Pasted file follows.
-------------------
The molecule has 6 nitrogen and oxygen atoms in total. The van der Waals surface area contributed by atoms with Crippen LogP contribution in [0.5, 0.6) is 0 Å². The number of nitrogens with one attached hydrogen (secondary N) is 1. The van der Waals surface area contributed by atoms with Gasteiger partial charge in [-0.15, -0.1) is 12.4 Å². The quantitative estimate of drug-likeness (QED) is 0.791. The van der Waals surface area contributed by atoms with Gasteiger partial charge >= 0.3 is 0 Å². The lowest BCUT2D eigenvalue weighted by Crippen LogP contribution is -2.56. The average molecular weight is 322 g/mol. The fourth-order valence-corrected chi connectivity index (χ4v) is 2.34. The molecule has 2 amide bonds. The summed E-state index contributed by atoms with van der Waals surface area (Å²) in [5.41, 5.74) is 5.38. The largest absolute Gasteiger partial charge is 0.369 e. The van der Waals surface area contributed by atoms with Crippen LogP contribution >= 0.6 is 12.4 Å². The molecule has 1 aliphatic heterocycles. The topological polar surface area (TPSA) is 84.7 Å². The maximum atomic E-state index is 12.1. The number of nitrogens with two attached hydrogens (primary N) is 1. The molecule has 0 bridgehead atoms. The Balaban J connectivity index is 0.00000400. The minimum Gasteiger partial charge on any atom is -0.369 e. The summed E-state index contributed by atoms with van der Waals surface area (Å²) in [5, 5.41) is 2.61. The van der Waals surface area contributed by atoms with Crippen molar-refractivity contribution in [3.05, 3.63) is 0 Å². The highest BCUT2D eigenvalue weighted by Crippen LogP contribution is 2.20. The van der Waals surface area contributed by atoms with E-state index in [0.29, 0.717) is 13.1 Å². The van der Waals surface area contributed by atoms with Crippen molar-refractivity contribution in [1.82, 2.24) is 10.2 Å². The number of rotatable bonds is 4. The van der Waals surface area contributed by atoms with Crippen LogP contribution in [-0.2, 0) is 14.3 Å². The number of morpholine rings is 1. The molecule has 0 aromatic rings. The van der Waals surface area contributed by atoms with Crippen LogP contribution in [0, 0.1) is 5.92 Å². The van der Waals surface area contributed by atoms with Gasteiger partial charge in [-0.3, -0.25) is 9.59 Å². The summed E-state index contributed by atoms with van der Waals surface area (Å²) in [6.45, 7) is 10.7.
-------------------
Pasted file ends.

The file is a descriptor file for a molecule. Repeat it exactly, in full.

The molecule has 6 nitrogen and oxygen atoms in total. The van der Waals surface area contributed by atoms with Crippen LogP contribution in [0.5, 0.6) is 0 Å². The number of nitrogens with one attached hydrogen (secondary N) is 1. The van der Waals surface area contributed by atoms with Gasteiger partial charge in [-0.15, -0.1) is 12.4 Å². The quantitative estimate of drug-likeness (QED) is 0.791. The van der Waals surface area contributed by atoms with Gasteiger partial charge >= 0.3 is 0 Å². The lowest BCUT2D eigenvalue weighted by Crippen LogP contribution is -2.56. The average molecular weight is 322 g/mol. The fourth-order valence-corrected chi connectivity index (χ4v) is 2.34. The molecule has 2 amide bonds. The summed E-state index contributed by atoms with van der Waals surface area (Å²) in [5.41, 5.74) is 5.38. The largest absolute Gasteiger partial charge is 0.369 e. The van der Waals surface area contributed by atoms with Crippen LogP contribution >= 0.6 is 12.4 Å². The molecule has 1 aliphatic heterocycles. The topological polar surface area (TPSA) is 84.7 Å². The maximum atomic E-state index is 12.1. The number of nitrogens with two attached hydrogens (primary N) is 1. The molecule has 0 bridgehead atoms. The Balaban J connectivity index is 0.00000400. The minimum Gasteiger partial charge on any atom is -0.369 e. The summed E-state index contributed by atoms with van der Waals surface area (Å²) in [5, 5.41) is 2.61. The van der Waals surface area contributed by atoms with Crippen molar-refractivity contribution in [3.05, 3.63) is 0 Å². The highest BCUT2D eigenvalue weighted by Crippen LogP contribution is 2.20. The van der Waals surface area contributed by atoms with E-state index in [0.29, 0.717) is 13.1 Å². The van der Waals surface area contributed by atoms with Crippen molar-refractivity contribution in [1.82, 2.24) is 10.2 Å². The number of rotatable bonds is 4. The van der Waals surface area contributed by atoms with Crippen LogP contribution in [-0.2, 0) is 14.3 Å². The number of morpholine rings is 1. The molecule has 0 aromatic rings. The van der Waals surface area contributed by atoms with Crippen LogP contribution in [0, 0.1) is 5.92 Å². The van der Waals surface area contributed by atoms with Gasteiger partial charge in [-0.3, -0.25) is 9.59 Å². The summed E-state index contributed by atoms with van der Waals surface area (Å²) in [6.45, 7) is 10.7.